#FreddieGray is the best we can do

From my perspective there are three major obstacles to preventing police brutality like what is being alleged in the case of Freddie Gray:

1. Everyone supports the war on drugs. Plenty of people support legalizing marijuana these days, but almost no one thinks cocaine, heroin, or methamphetamine should be allowed to be sold.

11%! Go cocaine!

Why are police beating people up for no apparent reason? Why do poor communities usually hate the police? Because it’s difficult to criminally prosecute people engaged in voluntary transactions without heavy-handed tactics. When person A sells person B a bag of drugs, there’s no victim to visit police and testify against a criminal in court. So the police rough up teens, raid homes, and act like an occupying military force. Sometimes they become drug dealers themselves. So long as drugs are illegal, this dynamic won’t change. And so long as people who support the war on drugs don’t realize the police in Baltimore are doing their bidding, their opinions won’t change. Police brutality is part and parcel of drug prohibition.

2. Police are unionized public employees. This means that Democrats and progressives will support them — in action if not in name — when push comes to shove. Police have used their status as public employees to provide reliable voting blocs and important endorsements in exchange for cushy pay, extraordinary benefits, free legal representation, and specific carveouts that protect police from criminal and civil consequences when police break the law. You might see politicians complaining about police violence, but that doesn’t mean they’ll vote against a Law Enforcement Bill of Rights or take away their collective bargaining powers. Democrats have uncontested control of nearly every major city in the United States, which puts police — and their special legal rights — beyond reproach.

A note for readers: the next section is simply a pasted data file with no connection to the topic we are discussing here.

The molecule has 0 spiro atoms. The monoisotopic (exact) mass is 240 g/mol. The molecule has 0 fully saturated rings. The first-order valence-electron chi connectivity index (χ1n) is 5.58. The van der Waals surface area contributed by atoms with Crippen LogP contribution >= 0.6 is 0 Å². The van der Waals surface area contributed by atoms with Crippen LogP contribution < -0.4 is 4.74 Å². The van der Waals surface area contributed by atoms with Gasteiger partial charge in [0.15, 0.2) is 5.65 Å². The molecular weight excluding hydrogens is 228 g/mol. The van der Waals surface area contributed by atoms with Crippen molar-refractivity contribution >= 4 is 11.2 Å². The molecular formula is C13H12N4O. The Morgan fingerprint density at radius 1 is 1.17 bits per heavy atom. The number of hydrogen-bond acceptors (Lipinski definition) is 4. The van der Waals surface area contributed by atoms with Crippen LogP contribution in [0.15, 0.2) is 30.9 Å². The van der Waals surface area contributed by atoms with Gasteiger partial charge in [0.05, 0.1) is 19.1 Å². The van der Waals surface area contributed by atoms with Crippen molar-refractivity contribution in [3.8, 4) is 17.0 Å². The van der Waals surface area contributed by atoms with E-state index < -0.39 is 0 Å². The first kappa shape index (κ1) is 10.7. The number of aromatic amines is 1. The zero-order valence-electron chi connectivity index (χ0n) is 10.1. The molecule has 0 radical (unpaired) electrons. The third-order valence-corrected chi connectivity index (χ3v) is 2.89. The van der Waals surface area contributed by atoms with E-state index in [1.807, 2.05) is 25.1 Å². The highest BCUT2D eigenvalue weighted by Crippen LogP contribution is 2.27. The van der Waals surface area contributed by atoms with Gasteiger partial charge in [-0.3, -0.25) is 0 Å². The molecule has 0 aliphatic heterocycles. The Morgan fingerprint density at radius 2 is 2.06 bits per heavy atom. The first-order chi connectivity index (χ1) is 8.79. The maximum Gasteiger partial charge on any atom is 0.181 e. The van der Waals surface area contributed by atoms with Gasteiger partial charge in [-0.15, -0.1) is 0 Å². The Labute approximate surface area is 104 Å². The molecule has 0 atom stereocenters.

If you want to see who is working against bringing Baltimore PD under the rule of law, just listen to their local union president, “As tragic as this situation is, none of the officers involved are responsible for the death of Mr. Gray.

3. White people caring about the plight of non-white people is a morally-good development, but it won’t fix the two problems discussed above. It’s a good thing that more people are concerned about police brutality and view it as a bug instead of a feature of the American justice system. But feelings are just that — feelings. Unless those feelings translate into political action and that political action correctly addresses the policies that facilitate police brutality, then we shouldn’t expect the situation to change.

These three obstacles to better relations between poor people and police officers make me skeptical that the situation will improve in the near future, but it offers us a clear lesson:

The awful situation in Baltimore is as good as the War on Drugs gets. Baltimore is a city with black leaders and black police. Drug prohibition in Baltimore is administered by people who have good intentions, who are Democrats, who care about the poor, who care about inequality, and who care about social justice. But even with these people in charge, drug prohibition has created a brutal police force with a history of oppressing the city’s residents.

It doesn’t require racism, bad intentions, or evil people for Freddie Gray to be murdered in police custody. It merely requires that we make drugs illegal and task police with enforcing that prohibition.